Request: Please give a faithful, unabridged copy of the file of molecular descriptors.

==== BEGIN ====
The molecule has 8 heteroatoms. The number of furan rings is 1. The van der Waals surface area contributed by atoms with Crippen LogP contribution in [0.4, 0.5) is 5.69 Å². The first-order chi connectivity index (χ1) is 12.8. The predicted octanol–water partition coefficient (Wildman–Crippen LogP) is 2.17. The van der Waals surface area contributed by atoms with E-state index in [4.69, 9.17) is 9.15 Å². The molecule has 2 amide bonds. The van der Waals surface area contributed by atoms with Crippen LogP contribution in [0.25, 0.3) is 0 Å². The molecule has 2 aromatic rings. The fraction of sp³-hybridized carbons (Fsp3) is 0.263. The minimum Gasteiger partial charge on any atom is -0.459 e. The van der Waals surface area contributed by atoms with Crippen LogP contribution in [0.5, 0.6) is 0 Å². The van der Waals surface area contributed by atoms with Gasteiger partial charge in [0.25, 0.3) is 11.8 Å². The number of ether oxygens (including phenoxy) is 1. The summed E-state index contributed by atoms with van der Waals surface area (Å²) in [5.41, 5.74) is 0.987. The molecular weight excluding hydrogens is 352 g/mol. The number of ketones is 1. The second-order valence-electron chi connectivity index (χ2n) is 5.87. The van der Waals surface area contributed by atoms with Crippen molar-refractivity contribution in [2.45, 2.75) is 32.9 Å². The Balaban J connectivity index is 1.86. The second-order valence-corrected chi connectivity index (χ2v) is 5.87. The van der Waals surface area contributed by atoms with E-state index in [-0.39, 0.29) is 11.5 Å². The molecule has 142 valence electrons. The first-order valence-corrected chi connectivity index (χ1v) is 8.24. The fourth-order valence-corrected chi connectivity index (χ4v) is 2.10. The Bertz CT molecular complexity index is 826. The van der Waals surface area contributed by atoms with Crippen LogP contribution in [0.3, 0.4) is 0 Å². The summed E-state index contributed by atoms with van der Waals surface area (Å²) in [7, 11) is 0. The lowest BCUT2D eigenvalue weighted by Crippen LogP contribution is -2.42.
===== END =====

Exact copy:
The molecule has 8 heteroatoms. The number of furan rings is 1. The van der Waals surface area contributed by atoms with Crippen LogP contribution in [0.4, 0.5) is 5.69 Å². The first-order chi connectivity index (χ1) is 12.8. The predicted octanol–water partition coefficient (Wildman–Crippen LogP) is 2.17. The van der Waals surface area contributed by atoms with E-state index in [4.69, 9.17) is 9.15 Å². The molecule has 2 amide bonds. The van der Waals surface area contributed by atoms with Crippen LogP contribution in [0.25, 0.3) is 0 Å². The molecule has 2 aromatic rings. The fraction of sp³-hybridized carbons (Fsp3) is 0.263. The minimum Gasteiger partial charge on any atom is -0.459 e. The van der Waals surface area contributed by atoms with Crippen LogP contribution in [0.5, 0.6) is 0 Å². The van der Waals surface area contributed by atoms with Gasteiger partial charge in [0.25, 0.3) is 11.8 Å². The number of ether oxygens (including phenoxy) is 1. The summed E-state index contributed by atoms with van der Waals surface area (Å²) in [5.41, 5.74) is 0.987. The molecular weight excluding hydrogens is 352 g/mol. The number of ketones is 1. The second-order valence-electron chi connectivity index (χ2n) is 5.87. The van der Waals surface area contributed by atoms with Crippen molar-refractivity contribution in [2.45, 2.75) is 32.9 Å². The Balaban J connectivity index is 1.86. The second-order valence-corrected chi connectivity index (χ2v) is 5.87. The van der Waals surface area contributed by atoms with E-state index in [-0.39, 0.29) is 11.5 Å². The molecule has 142 valence electrons. The first-order valence-corrected chi connectivity index (χ1v) is 8.24. The fourth-order valence-corrected chi connectivity index (χ4v) is 2.10. The Bertz CT molecular complexity index is 826. The van der Waals surface area contributed by atoms with Crippen LogP contribution in [0.3, 0.4) is 0 Å². The summed E-state index contributed by atoms with van der Waals surface area (Å²) in [7, 11) is 0. The lowest BCUT2D eigenvalue weighted by Crippen LogP contribution is -2.42.